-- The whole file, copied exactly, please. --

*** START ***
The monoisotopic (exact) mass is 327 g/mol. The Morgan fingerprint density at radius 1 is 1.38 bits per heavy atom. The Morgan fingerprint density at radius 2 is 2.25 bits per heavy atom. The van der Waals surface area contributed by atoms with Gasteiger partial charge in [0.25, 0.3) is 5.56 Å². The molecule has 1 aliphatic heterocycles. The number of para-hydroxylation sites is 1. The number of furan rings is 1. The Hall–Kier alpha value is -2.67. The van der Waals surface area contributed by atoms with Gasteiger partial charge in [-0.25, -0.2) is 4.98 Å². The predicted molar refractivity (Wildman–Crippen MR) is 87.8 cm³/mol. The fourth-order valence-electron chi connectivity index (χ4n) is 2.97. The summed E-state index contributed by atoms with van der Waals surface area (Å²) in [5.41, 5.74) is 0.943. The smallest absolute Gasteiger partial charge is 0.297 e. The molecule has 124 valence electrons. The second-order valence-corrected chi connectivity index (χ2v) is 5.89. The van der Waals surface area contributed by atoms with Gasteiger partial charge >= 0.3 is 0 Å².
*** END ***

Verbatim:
The monoisotopic (exact) mass is 327 g/mol. The Morgan fingerprint density at radius 1 is 1.38 bits per heavy atom. The Morgan fingerprint density at radius 2 is 2.25 bits per heavy atom. The van der Waals surface area contributed by atoms with Gasteiger partial charge in [0.25, 0.3) is 5.56 Å². The molecule has 1 aliphatic heterocycles. The number of para-hydroxylation sites is 1. The number of furan rings is 1. The Hall–Kier alpha value is -2.67. The van der Waals surface area contributed by atoms with Gasteiger partial charge in [-0.25, -0.2) is 4.98 Å². The predicted molar refractivity (Wildman–Crippen MR) is 87.8 cm³/mol. The fourth-order valence-electron chi connectivity index (χ4n) is 2.97. The summed E-state index contributed by atoms with van der Waals surface area (Å²) in [5.41, 5.74) is 0.943. The smallest absolute Gasteiger partial charge is 0.297 e. The molecule has 124 valence electrons. The second-order valence-corrected chi connectivity index (χ2v) is 5.89. The van der Waals surface area contributed by atoms with Gasteiger partial charge >= 0.3 is 0 Å².